Sharing the Blue Crayon: How to Integrate Social, Emotional, and Literacy Learning
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From the Publisher
Stenhouse Honors Teaching
Stenhouse provides quality professional learning resources by teachers, for teachers. All of Stenhouse’s resources, ranging from literacy and math instruction to classroom practice, are grounded in a philosophy of education that respects both teacher and learner. They are designed to integrate theory, research, and practice in an accessible manner, enhancing educators’ professional knowledge and building their students’ skills as readers, writers, and thinkers. Stenhouse is a subsidiary of Highlights for Children.
From the Back Cover
As Buckley shares, “Every day we ask young children to respectfully converse, question, debate, and collaborate about literature, science, math problems, history, and more. That’s sophisticated stuff and requires sophisticated skills. Social and emotional skills are essential to helping children communicate their knowledge and articulate their questions. We must teach students how to build respectful, caring classroom communities, where students are supported and fully engaged in the learning and everyone can reach their potential.”
In this fresh and original book, Buckley captures the humor, wonder, honesty, and worries of our youngest learners and helps teachers understand how to harness their creativity and guide their conversations toward richer expressions of knowledge. Teachers of special populations will especially appreciate Buckley’s successful strategies for reaching English language learners and children from high-poverty homes who may not have strong foundations for academic discourse.
As Buckley reminds us, “By understanding one another—orally and socially at first, then using those community-building exchanges to strengthen the skills of reading and writing—we experience the authentic pride and sweet joys of learning, understanding, and connecting to one another.”
About the Author
Mary Anne Buckley has over 25 years of experience in early childhood education. She is also the youngest of six siblings from a loving and goofy family. “We shared intellectual, creative, and social highs and lows around the dining room table every night. It was the first Friendship Workshop.”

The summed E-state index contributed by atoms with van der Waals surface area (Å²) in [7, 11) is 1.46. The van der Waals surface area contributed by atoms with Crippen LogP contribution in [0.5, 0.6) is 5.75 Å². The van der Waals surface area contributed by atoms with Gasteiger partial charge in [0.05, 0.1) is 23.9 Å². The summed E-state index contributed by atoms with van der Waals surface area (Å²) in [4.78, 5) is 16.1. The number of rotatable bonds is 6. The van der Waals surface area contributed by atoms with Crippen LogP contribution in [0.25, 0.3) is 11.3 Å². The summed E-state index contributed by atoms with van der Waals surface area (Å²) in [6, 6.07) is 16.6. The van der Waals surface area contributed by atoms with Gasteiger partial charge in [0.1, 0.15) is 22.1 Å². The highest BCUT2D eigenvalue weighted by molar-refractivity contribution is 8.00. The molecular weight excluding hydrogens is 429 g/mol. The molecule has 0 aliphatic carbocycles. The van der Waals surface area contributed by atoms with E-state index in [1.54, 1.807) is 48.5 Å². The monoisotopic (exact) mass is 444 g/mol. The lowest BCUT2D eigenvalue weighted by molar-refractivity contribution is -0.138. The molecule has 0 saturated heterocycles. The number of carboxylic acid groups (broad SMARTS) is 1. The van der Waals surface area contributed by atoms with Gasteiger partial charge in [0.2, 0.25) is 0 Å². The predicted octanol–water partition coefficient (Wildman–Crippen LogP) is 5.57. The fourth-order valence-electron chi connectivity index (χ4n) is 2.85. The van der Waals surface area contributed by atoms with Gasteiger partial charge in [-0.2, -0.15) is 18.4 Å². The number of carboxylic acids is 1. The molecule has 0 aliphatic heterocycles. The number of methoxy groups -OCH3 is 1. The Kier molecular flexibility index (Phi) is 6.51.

Mary Anne attended Vermont College to learn how to write children's books. "I love the power picture books have to explore, illuminate, and strengthen our connection to each other. I soon realized how much I wanted to be a direct partner with children as they discovered the joys of learning.” She went on to combine her education with her personal meditation practice to help children become more aware: aware of reading strategies, aware of math solutions, aware of the world around them and within them. "We all have an inner voice telling us a story of how our life is going. Becoming aware of that voice, and discerning when it helps us and when it limits us, is vital to social, emotional, and academic success."
Mary Anne lives in the Finger Lakes region of New York and teaches kindergartners and first-graders in her multi-age classroom.
- Publisher : Stenhouse Publishers (February 16, 2015)
- Language : English
- Paperback : 198 pages
- ISBN-10 : 1625310110
- ISBN-13 : 978-1625310118
- Reading age : 4 - 8 years
- Grade level : Kindergarten - 3
- Item Weight : 15.4 ounces
- Dimensions : 7.38 x 0.57 x 9.25 inches
- Best Sellers Rank: #405,614 in Books (See Top 100 in Books)
- Customer Reviews:
Top reviews from the United States
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In Sharing the Blue Crayon, I had a hard time finding exactly what I needed quickly. Each chapter is titled by a quality that is supposed to be good for students, but after that, you have to skim until you find what you're looking for. Many of the headings are cutesy bits from the many personal stories contained in the book, and have no meaning to readers.
I also found the many personal anecdotes to be overly polished and too-perfect. None of them seemed as if they really came from the mouths of children. There were so many shiny personal stories that the book actually seemed more like it was a book detailing how awesome, kind, and patient the author was. Because of how perfect and unreal it seemed, I found a very hard time connecting with the author and what was written.
There was one bit of the book that I found interesting and new-- the idea of having a weekly friendship workshop to practice social skills as group. It's also mentioned that friendship workshop will help students become a community. However, this is mentioned very early in the book, and there's very little to go on besides a brief list of books for each quality or skill. While teachers are busy and have many demands placed on them, I wish the whole book had fleshed out the idea of friendship workshop, rather than silly personal stories and how to incorporate social-emotional skills into the rest of the day. One time a week for friendship workshop is doable, and I would have loved to see more!
Overall, I am annoyed with myself that I spent money on this book. I really wanted to love this book, but I don't think I'll be revisiting this one at all. Too confusing, insincere anecdotes, and not enough detail in the interesting parts. Save your money on this book and don't buy it. Looking for a better book to build social skills and classroom community? I found The First Six Weeks of School by Paula Denton and Roxann Kriete to be much more useful by far.